Taking the Leap: Homeschooling a Special Needs Child

Leah joined our family from South Korea at the age of one year.  She was considered a special needs adoption as she had some issues in her birth family.  We didn’t really know what her special needs would entail, thumb or if she would end up having any at all.

Right away we noticed some of her “quirks”.  She would only use one side of her body at a time to do things like roll a ball back to us.  When she clapped she would bang one hand against her chest instead of both hands together.  She could army crawl around and was very flexible.  Shortly after she arrived home we started the evaluation process with the local school district and then for many reasons we ultimately made the switch to private therapies.


She didn’t walk until she was almost 2 years old.  Her speech was very delayed.  We started seeing a speech therapist and she was eventually diagnosed with Apraxia of Speech.  Apraxia is a motor speech disorder, pills which makes it challenging to plan and execute most sounds.  Children with Apraxia have a wide gap between their expressive language and their receptive language (ability to understand).  It basically means Leah understands much, viagra but has a great difficulty expressing what she understands.


Now at age five her speech is coming along nicely.  We have learned, and continue to learn many things from Leah.  In some cases we have had to adjust our expectations, but more and more she is exceeding our expectations.  It can often be a practice in patience to let her do things for herself.  She is capable of so many things, sometimes it just takes a bit longer.  The small successes are worth celebrating!


Homeschooling allows us to build on those small successes.  Instead of each new day being a source of frustration at dealing with different teachers or different classmates, she can be in the comfort of her own home with the security of parents and siblings.  She is free to focus on the task at hand and not get as distracted by extraneous things in her environment.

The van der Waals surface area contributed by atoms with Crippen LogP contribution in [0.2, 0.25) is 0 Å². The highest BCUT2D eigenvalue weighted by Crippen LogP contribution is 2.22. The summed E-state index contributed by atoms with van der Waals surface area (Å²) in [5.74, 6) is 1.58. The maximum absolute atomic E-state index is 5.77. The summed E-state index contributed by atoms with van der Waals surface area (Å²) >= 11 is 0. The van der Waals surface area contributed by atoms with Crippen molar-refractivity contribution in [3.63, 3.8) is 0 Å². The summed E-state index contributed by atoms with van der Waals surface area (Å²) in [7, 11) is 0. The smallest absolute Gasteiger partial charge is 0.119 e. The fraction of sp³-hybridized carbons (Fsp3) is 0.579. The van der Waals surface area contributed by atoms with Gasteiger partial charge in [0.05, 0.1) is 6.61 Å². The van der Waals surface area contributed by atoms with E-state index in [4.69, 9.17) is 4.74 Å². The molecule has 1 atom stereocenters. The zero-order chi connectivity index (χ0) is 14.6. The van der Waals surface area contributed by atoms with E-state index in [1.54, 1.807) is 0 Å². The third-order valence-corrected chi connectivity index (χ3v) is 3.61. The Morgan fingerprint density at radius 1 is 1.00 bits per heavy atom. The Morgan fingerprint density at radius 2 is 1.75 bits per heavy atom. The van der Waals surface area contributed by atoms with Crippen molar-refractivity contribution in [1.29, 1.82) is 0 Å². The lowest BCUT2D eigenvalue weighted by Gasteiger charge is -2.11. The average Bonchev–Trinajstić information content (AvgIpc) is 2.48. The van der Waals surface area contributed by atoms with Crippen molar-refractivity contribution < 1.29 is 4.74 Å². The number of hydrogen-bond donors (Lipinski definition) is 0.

As much as I was (and still am!) convinced that homeschooling is the best choice for our family, I will admit I was intimidated to officially start homeschooling a special needs child.  The experts are pretty darn good at convincing parents that it’s their specialized instruction that our children need.  Truth be told, I still have doubts, even with our other children.  Taking charge of the whole of a child’s education can be an overwhelming and daunting task.


We have our challenging days, but I know that for this season of life, Leah is exactly where she is supposed to be.  The home environment allows for learning differences to be accepted as a normal part of everyday life. Lesson plans and real life plans go hand in hand and can be adjusted as needed.  Growing and learning in the midst of a busy family where her small success are cheered on and celebrated.


Jen is a wife to one amazing husband and mom to six energetic kids.  Visit Forever, For Always, No Matter What where she blogs about their Catholic faith, homeschooling and adoption.


  1. Thanks for sharing! I also have a special needs homeschooler; my 6-year-old has Sensory Processing Disorder. It certainly can be frustrating sometimes, but he wouldn’t be able to learn and focus in a traditional school setting. (What public school teacher would allow a student to stand and sway during history, chew on rubber during Math or do headstands while reading? LOL) But those accomplishments are SO worth it!

  2. My 5 yr old has delays and probably spd and adhd. We’re in the midst of evalutations and setting up therapies. I am so glad that he is at home with me. Like Jessy said, no teacher would be able to handle is individual needs. He learns so much better at home because I am able to make the accomodations that help him.

  3. Jennifer says:

    Hi Jen, I came across you when I googled “apraxia homeschool.” I also am a catholic homeschool mom. I’ve been homeschooling 2 of my girls from the start. My 3rd child has apraxia of speech and I will start officially homeschooling her in the fall. I was wondering if you have any suggestions for a speech program to use with her. Thanks!

    • Hi Jennifer! We have never done a speech program at home. We have used a private speech therapist on and off for several years. One thing that has been particularly helpful for our daughter has been therapeutic horse riding lessons. I have to say it’s through the riding that we have seen the biggest changes in our daughter. If you have further questions, or want to talk more, feel free to e-mail me! Thanks for reading.

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